According to Eurostat, the older population in the European Union is expected to grow from around 84 million in 2008 to approximately 141 million by 2050. The very elderly constitute the fastest growing subset. Older people differ from children and adults of younger or middle age with respect to an increased prevalence of gradually declining human organ and body functions, resulting in physical, physiological and/or cognitive impairments, multi- and co-morbidities, and/or frailty. As any such impairments may start at a different chronological age, occur in different orders, and worsen in different rates, older people of the same chronological age can be quite different (e.g. healthy, facing some minor impairments only, frail). In general, older people are the majority users of many medicines and at highest risk of encountering practical medication (usability) problems, which may increase the risk for poor adherence, medication errors and/or reduced patient or caregiver quality of life. Considering the above, it is essential that the needs of older (and especially frail) people are duly considered in the pharmaceutical development of medicines that may be used in the older population.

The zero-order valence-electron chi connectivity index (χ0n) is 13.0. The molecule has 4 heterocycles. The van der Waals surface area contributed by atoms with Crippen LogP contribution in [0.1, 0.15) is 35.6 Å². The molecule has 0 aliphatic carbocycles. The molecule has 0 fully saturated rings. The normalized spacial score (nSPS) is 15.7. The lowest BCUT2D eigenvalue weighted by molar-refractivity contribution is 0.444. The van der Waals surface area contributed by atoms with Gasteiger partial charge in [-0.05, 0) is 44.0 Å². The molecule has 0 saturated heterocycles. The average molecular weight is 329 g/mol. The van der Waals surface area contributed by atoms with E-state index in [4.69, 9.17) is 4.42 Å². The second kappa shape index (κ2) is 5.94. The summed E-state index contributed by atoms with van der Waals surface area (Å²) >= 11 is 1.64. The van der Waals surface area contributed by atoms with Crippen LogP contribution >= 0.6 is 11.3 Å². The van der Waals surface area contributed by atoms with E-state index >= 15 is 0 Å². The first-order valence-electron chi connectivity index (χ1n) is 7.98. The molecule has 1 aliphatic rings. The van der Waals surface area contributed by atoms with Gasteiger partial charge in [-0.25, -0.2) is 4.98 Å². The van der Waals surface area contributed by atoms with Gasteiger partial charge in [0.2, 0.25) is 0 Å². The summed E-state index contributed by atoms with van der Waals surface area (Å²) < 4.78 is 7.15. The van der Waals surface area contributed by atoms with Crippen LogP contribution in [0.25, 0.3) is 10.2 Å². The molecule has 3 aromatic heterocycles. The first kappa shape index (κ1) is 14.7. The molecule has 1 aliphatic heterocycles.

This reflection paper is intended to communicate the current status of discussions on the pharmaceutical development of medicines that may be used in the older population, and to invite comments on the topics addressed. The paper is not intended to provide regulatory or scientific guidance, although it may contribute to any such development in the future. It is expected that the paper will be read in conjunction with the existing directives, regulations, European Commission, ICH, CHMP and EMA guidelines, Q&A documents and other documents of relevance as linked to or published on the EMA website (www.ema.eu). The examples in this paper should neither be understood as an exhaustive list nor as the only possible options to address a specific topic.
The reflections apply to any new application for a marketing authorization (MA) or variation to an existing MA, and for all application types including full and abridged MAs (i.e. new medicinal products, generics, well established use). Where appropriate, the reflections may be considered during the clinical trial phases and in the post-authorization phase as part of the product lifecycle management. They may also be of relevance to other age groups suffering from similar impairments and/or needs (e.g. an easy to open packaging is relevant for rheumatic patients of any age). They need to be considered in a patient centric approach to pharmaceutical development.